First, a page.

Bob Greenblatt wants to make one thing perfectly clear: “Smash” is a good business for NBC. The network has big plans to elevate the level of drama and add dimension to the music featured in the show in its second season — in part by recruiting up-and-comers to pen tunes for a new fictional tuner that will factor into the storyline.

Greenblatt, chairman of NBC Entertainment, is irked by the perception in the biz that “Smash” was renewed for a second season only because it has been such a passion project for him. On the contrary, Greenblatt asserts, the show has been a magnet for advertisers and was a quick sellout earlier this month as NBC engaged in upfront ad sales negotiations. And it commanded the highest CPM of any Peacock drama.

“For the first time in a long time, we have advertisers telling us they specifically want to be in that show,” Greenblatt told Variety. “Usually, it’s all about selling big packages (of spots in various shows), but we have advertisers coming to us with new (money) saying they want to be in ‘Smash.’?”

After all the ratings data from the past season was tallied, “Smash’s” perf was competitive with the ratings of other 10 p.m. dramas on ABC and CBS.

Live viewing in the 10 p.m. timeslot is challenged these days because so many people are watching other programs via DVR during that hour. In the live-plus-7 ratings metric, of increasing importance to nets in evaluating a show’s health, “Smash” averaged a 3.3 rating in adults 18-49; that number put the series in a tie with CBS’ “CSI” and “Hawaii 5-0” for No. 1 among 10 p.m. dramas last season (although the CBS shows’ averages include repeat telecasts while “Smash” aired only originals). In total viewers, “Smash’s” average climbed to 9.3 million with the live-plus-7 ratings factored in vs. 6.7 million for the live-plus-same day numbers for its Monday 10 p.m. slot.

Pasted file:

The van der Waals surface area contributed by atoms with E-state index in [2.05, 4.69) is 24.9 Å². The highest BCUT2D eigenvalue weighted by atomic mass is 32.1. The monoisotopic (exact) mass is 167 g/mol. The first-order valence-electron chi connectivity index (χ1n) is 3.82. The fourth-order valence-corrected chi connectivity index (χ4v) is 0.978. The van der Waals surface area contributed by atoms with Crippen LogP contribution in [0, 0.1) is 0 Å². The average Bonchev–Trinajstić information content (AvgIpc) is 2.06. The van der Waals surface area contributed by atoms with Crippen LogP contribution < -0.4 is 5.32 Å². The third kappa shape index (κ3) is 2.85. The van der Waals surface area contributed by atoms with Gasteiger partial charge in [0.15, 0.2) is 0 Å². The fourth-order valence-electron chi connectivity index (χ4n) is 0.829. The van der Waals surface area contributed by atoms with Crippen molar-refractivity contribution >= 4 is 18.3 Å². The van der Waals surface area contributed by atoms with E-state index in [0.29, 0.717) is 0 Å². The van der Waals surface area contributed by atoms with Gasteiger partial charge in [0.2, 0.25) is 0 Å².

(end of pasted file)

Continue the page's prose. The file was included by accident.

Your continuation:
Not surprisingly, “Smash” drew an upscale crowd, a pedigree NBC has prized since the net’s 1980s and ’90s heyday. “Smash” was also primetime’s most-watched drama in homes with annual incomes of more than $100,000, as well as among highly educated households.

“Getting all the live-plus-7 numbers just reinforced the degree to which it’s been a success for us,” Greenblatt said. “I would have been surprised if the (DVR) lift wasn’t as big as it was. I knew this show was going to be challenged running at 10 p.m., but we wanted to give it the best possible lead-in from ‘The Voice,’?” which ran 8-10 p.m.

Now that the show has a following, Greenblatt hasn’t ruled out moving “Smash” to a 9 p.m. berth when it returns in midseason. NBC has yet to specify a day or timeslot for the series.

“Smash” was a big priority for Greenblatt in his first year at the helm of NBC: He wanted to make some noise with the innovative tuner-drama format, a project that traveled with him when he made the move from Showtime to the Peacock. He acknowledged that the storytelling hit some rough patches, which spurred the decision to recruit “Gossip Girl” alum Josh Safran, to succeed creator-exec producer Theresa Rebeck as showrunner for season two.

“We weren’t consistent enough in how our character arcs were playing out,” Greenblatt said. “We needed to smooth out those arcs, and Josh is really suited to doing those kinds of stories.”

One of the standouts of “Smash,” of course, was the original music by Marc Shaiman and Scott Wittman for the fictional Marilyn Monroe tuner “Bombshell” that the show revolves around. One big question for producers going forward was how to keep the musical numbers fresh. “The level of sophistication and accomplishment in the musical numbers kept astounding me,” Greenblatt said. “It’s not easy to do week after week once you get into production but we want to keep that up.”

Greenblatt wouldn’t divulge many details, but he confirmed that Shaiman and Wittman are recruiting composers and lyricists to write new tunes for season two. There will be some new songs added to “Bombshell” as it makes its way from its out-of-town tryout to the Rialto. But the season-two plotline will also involve the emergence of a hot new musical that gives “Bombshell” a run for its money in terms of buzz and Tonys attention. And some of “Bombshell’s” key players will defect to the new show.

Greenblatt likened the season-two scenario to the situation on Broadway in 2004, when tuner “Wicked” was the toast of the town but “Avenue Q” came along and scored the Tony for best tuner.

Shaiman and Wittman are specifically looking for tunesmiths with legit experience but haven’t yet had a show on Broadway.

“I love the idea that out of this show we’ll be able to give some new composers a huge break,” Greenblatt said. “We thought it was a great way to open up the sound of our show too.”